Condensing and playback

Maybe this is a dumb question, but what the heck: What, if anything, do Dorico’s score condensing capabilities mean for playback, going forward?

I mean, it’s fine for Dorico to play identical notation on two solo trombone sounds, for example, but what if I’d rather use an a2 sound when the 'bones are playing the same stuff? It would be cool if Dorico were smart enough to make the switch from solo to a2, right?

Or does Dorico already do this in some capacity, and I just need to set it up?

If they’re playing the same stuff, why would you put them on different staves and condensed them after and not on a solo staff playing an a2 sound?

To avoid having another staff to manage, just for playback purposes.

Since Dorico can now calculate when instruments can be combined into a single staff, I’d prefer simply to notate all of my woodwinds and brass as solo players.

Condensing doesn’t have any impact on playback as things stand, and the reason for that is that the music for the individual instruments is still there, still played back in exactly the same way as if condensing wasn’t switched on: if you switch to Play mode you’ll still see, say, your two bassoons routed to two separate channels just as they would be if condensing weren’t switched on.

So there’s no specific support for things like a 2 because you always have two channels in playback anyway.

The area where we would definitely like to build some additional smarts is in the handling of divisi strings, since that’s kind of the reverse case: you start with a single channel, and might then want to be able to produce different combinations dynamically, including different group sizes and even soloists.

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Sure, but if I’ve got a2/a3 samples, then I might want to avail myself of them; a sample of multiple instruments playing in unison is likely to sound more realistic than multiple solo samples playing simultaneously, and it would require fewer resources of my computer, as a bonus. In any given library, there might even be sounds that are available only as multiple-instrument samples.

I just figured it might be nice to take advantage of Dorico’s condensing capabilities by scoring all of my wind and brass parts on solo staves. Support for a2/a3 samples under this approach in playback is just a thought, really; it’s not something that I would consider so much as a medium priority item. I was just wondering how anyone else felt about it.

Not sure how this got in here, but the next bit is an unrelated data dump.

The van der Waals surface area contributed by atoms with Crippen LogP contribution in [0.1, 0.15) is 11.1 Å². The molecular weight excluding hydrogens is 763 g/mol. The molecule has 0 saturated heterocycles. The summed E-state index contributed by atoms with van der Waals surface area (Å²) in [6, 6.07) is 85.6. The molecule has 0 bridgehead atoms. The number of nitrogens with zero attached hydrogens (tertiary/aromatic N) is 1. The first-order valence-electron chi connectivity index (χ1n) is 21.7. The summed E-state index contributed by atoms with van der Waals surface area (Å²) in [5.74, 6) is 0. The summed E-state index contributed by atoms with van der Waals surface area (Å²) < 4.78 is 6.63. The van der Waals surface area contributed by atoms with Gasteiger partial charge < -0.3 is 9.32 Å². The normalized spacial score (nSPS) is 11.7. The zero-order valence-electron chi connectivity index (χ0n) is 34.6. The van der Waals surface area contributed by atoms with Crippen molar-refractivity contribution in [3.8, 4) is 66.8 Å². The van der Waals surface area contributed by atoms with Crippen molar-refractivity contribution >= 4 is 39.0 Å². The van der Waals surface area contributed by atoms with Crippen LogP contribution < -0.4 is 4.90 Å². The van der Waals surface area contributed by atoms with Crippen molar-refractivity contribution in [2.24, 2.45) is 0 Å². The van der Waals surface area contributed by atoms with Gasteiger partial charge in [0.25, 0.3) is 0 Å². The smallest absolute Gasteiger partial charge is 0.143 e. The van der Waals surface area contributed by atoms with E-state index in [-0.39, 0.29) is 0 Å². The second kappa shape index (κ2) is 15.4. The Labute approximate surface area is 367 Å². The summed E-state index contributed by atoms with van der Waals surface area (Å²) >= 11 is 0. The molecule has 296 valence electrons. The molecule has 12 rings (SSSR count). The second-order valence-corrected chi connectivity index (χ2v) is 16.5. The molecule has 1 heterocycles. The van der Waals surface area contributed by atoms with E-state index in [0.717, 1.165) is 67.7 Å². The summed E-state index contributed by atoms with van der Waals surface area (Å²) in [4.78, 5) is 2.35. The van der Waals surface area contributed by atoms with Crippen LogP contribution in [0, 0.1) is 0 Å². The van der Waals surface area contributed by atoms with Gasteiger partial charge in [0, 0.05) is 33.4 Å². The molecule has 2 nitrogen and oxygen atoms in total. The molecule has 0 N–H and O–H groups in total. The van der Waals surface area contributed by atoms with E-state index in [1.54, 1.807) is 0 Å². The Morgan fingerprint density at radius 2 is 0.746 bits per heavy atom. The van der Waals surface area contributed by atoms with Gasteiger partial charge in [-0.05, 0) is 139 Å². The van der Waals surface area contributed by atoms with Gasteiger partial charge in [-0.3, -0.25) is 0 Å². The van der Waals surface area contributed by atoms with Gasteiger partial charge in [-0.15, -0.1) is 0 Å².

I’m not sure there’s necessary a direct correlation between condensing and the use of these kinds of samples, though? Presumably even if the score weren’t condensed, if the bassoons happened to find themselves playing in unison you might want to avail yourself of those samples? Dorico could certainly identify passages where like instruments are playing in unison, but it might be tricky to get it to then e.g. switch to a different endpoint for that passage and mute one or both of the existing solo instruments. It’s not impossible, of course, given sufficient time and will.

I appreciate your indulging me on this topic, @dspreadbury. I know it’s kind of… out there.

In that scenario, there would be no visual component associated with the playback of unison samples. That’s the only difference that I can see, but I think it’s a significant one, since playback in a notation application is mostly about the aural interpretation of the written. (Or have I got that wrong? I admit that I may.)

I suppose that what I’m suggesting is that score condensing is the kind of powerful and eminently useful feature that tends to create new expectations of an application. I suspect that this issue, or something like it, will come up in the future, as Dorico’s condensing of scores works its way into everyday usage by more composers.

I think @MiloDC could achieve the effect he wants using independent voice playback. If two trombones are playing a particular section in unison, the notes in that section of the first trombone staff could be changed to a different voice routed to the a2 samples and the notes in that section of the second trombone staff could have playback suppressed.